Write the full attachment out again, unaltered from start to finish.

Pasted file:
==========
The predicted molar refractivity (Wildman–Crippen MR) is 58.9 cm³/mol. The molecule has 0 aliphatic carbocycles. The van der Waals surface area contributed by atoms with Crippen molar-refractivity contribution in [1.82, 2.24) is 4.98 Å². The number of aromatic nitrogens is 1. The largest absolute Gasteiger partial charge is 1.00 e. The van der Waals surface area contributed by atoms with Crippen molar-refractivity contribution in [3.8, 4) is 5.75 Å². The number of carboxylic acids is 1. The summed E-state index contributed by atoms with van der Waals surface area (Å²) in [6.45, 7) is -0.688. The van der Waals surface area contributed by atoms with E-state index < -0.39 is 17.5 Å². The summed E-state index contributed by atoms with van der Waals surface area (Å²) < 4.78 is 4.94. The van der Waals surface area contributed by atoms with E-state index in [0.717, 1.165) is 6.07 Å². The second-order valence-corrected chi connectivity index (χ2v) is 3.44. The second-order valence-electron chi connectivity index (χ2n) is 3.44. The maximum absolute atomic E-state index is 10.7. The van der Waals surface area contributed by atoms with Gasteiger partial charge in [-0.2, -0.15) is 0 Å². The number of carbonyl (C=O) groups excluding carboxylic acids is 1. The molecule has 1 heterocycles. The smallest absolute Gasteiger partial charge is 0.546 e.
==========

The predicted molar refractivity (Wildman–Crippen MR) is 58.9 cm³/mol. The molecule has 0 aliphatic carbocycles. The van der Waals surface area contributed by atoms with Crippen molar-refractivity contribution in [1.82, 2.24) is 4.98 Å². The number of aromatic nitrogens is 1. The largest absolute Gasteiger partial charge is 1.00 e. The van der Waals surface area contributed by atoms with Crippen molar-refractivity contribution in [3.8, 4) is 5.75 Å². The number of carboxylic acids is 1. The summed E-state index contributed by atoms with van der Waals surface area (Å²) in [6.45, 7) is -0.688. The van der Waals surface area contributed by atoms with E-state index < -0.39 is 17.5 Å². The summed E-state index contributed by atoms with van der Waals surface area (Å²) < 4.78 is 4.94. The van der Waals surface area contributed by atoms with E-state index in [0.717, 1.165) is 6.07 Å². The second-order valence-corrected chi connectivity index (χ2v) is 3.44. The second-order valence-electron chi connectivity index (χ2n) is 3.44. The maximum absolute atomic E-state index is 10.7. The van der Waals surface area contributed by atoms with Gasteiger partial charge in [-0.2, -0.15) is 0 Å². The number of carbonyl (C=O) groups excluding carboxylic acids is 1. The molecule has 1 heterocycles. The smallest absolute Gasteiger partial charge is 0.546 e.